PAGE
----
Google on Wednesday agreed to pay US$170 million to settle charges that it illegally tracked and targeted children on its YouTube video service, a deal that critics said was too soft on the Internet giant.
The settlement with the US Federal Trade Commission (FTC) and the New York State attorney general is the largest amount in a case involving the US Children’s Online Privacy Protection Act, a 1998 federal law, officials said.
YouTube breached regulations that require child-directed Web sites and online services to obtain parental consent prior to collecting personal information from children under 13 that might be used for advertising, officials said.
The agreement settles Google’s liability over videos directed at kids even if produced by others for the video-sharing platform.
Critics of the Internet giant said that YouTube marketed itself as a destination for children and benefited by selling advertising to toymakers and others.
Commission chairman Joe Simons said that the settlement “prevents YouTube and Google from turning a blind eye to the existence of kids-directed content” on its platform.
The settlement makes Google liable for breaches by third-party content creators, going beyond federal law that requires the platform to have knowledge that videos are directed at children, Simons said.
“No other company in America is subject to these requirements,” he said.
New York Attorney General Letitia James said that the deal calls for “major reforms” to YouTube’s business practices in addition to the fines.
“Google and YouTube knowingly and illegally monitored, tracked and served targeted ads to young children just to keep advertising dollars rolling in,” James said.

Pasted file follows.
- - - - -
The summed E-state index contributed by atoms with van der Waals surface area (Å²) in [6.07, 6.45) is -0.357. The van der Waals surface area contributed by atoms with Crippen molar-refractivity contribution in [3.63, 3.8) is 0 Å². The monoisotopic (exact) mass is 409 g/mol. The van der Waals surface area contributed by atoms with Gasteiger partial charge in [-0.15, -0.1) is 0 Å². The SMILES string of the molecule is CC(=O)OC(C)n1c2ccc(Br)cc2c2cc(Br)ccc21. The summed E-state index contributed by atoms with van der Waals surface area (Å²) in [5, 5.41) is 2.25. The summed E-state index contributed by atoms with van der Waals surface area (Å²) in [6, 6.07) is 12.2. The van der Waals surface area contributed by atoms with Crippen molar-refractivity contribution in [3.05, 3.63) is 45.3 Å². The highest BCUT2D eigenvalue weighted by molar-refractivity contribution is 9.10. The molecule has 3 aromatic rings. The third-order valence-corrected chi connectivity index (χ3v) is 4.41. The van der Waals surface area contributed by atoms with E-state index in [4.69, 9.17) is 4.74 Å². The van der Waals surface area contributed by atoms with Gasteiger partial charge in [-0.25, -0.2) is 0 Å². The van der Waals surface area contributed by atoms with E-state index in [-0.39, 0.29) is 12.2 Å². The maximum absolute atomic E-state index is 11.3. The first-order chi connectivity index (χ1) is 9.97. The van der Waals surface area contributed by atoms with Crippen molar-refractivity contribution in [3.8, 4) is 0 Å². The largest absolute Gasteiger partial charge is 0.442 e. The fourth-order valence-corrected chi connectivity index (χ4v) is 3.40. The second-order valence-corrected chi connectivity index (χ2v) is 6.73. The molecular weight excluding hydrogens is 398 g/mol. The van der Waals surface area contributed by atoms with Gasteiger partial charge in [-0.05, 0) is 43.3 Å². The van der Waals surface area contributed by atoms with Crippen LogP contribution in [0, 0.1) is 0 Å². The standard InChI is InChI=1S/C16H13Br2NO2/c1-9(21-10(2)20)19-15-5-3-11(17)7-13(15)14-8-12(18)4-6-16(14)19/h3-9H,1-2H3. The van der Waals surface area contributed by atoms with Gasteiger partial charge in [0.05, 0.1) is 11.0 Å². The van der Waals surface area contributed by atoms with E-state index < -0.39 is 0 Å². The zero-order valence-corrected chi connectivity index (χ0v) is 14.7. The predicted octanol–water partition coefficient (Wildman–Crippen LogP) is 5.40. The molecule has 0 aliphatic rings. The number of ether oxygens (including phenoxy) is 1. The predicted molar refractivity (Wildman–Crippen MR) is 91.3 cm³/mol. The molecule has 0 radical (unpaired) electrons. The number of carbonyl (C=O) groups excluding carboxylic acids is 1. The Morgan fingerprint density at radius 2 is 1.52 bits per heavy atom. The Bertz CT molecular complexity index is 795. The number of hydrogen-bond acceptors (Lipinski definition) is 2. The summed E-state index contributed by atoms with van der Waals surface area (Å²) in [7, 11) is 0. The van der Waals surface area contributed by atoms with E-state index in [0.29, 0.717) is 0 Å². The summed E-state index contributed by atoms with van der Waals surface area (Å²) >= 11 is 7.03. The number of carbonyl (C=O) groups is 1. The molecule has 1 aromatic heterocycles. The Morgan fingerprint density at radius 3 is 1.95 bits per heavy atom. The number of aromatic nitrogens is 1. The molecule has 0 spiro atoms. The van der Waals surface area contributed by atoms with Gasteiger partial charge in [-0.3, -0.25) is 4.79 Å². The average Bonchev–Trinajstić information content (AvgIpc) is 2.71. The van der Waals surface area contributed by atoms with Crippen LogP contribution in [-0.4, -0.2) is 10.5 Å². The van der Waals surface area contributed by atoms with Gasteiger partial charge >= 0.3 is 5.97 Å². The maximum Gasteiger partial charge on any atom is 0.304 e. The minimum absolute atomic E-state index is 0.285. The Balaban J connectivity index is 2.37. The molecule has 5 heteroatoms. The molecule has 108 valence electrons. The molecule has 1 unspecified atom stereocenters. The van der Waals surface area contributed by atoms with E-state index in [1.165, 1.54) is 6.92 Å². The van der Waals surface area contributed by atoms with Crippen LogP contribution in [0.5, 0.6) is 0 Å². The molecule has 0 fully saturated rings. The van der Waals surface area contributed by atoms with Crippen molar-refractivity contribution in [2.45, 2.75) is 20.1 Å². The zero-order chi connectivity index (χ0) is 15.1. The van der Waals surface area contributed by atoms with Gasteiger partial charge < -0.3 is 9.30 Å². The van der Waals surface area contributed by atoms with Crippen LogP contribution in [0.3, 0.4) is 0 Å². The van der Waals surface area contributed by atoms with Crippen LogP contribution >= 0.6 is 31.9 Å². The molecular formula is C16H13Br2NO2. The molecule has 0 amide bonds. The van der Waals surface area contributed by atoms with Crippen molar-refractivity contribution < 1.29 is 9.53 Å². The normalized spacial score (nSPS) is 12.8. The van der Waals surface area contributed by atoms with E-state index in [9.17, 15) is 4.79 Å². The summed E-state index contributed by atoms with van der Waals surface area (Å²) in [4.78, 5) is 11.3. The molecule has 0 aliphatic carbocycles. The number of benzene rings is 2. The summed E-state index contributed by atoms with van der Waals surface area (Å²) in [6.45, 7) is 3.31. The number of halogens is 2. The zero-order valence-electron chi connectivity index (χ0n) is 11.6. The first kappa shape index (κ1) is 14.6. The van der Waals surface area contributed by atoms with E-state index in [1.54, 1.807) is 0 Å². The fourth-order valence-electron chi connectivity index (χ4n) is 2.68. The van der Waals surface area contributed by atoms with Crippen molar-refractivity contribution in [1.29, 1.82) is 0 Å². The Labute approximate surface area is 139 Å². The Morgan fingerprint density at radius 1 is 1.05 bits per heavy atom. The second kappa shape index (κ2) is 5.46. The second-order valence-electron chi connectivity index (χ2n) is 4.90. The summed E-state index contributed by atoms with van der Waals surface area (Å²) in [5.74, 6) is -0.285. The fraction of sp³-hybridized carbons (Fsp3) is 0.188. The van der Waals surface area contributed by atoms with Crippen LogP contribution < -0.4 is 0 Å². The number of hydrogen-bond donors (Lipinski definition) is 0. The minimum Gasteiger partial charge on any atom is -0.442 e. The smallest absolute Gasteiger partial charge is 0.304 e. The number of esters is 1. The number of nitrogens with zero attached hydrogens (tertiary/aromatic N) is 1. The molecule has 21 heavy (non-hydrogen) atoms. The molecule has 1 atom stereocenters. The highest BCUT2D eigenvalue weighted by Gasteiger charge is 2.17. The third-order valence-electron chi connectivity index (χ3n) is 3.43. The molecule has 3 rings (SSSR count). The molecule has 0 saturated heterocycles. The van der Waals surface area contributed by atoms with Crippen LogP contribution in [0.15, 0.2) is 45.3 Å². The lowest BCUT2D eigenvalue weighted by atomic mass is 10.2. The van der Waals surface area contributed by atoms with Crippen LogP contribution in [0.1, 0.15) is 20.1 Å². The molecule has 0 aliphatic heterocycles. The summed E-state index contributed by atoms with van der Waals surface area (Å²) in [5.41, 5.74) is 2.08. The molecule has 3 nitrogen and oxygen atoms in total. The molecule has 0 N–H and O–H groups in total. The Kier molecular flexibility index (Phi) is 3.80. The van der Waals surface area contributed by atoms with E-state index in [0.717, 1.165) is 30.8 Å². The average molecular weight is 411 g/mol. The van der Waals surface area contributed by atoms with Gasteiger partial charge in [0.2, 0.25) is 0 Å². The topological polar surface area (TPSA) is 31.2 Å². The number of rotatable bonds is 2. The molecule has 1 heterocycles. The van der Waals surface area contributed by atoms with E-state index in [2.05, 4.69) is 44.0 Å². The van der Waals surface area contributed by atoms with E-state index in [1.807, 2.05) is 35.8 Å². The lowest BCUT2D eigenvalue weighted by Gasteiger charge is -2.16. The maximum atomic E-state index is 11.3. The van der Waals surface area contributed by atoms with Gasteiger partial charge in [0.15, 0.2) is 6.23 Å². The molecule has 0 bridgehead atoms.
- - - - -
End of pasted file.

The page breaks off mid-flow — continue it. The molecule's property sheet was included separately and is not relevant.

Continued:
YouTube outlined how it would change the way it handles children’s content under the agreement.
“We will treat data from anyone watching children’s content on YouTube as coming from a child, regardless of the age of the user,” YouTube chief executive officer Susan Wojcicki said in a statement. “This means that we will limit data collection and use on videos made for kids only to what is needed to support the operation of the service. We will also stop serving personalized ads on this content entirely, and some features will no longer be available on this type of content, like comments and notifications.”
Google would create a US$100 million fund “dedicated to the creation of thoughtful, original children’s content on YouTube and YouTube Kids globally,” Wojcicki said.
The settlement, which must be approved by a federal court, calls for the commission to receive US$136 million and New York State the remaining US$34 million. The deal was approved by a 3-2 vote.
Activists who last year filed a complaint against YouTube said the deal falls short.
“We are gratified that the FTC has finally forced Google to confront its longstanding lie that it wasn’t targeting children on YouTube,” said Jeff Chester of the Center for Digital Democracy, one of the groups in the complaint.
However, the “paltry financial penalty of [US]$170 million” is a mere slap and “sends a signal that if you are a politically powerful corporation, you do not have to fear any serious financial consequences when you break the law,” Chester said.
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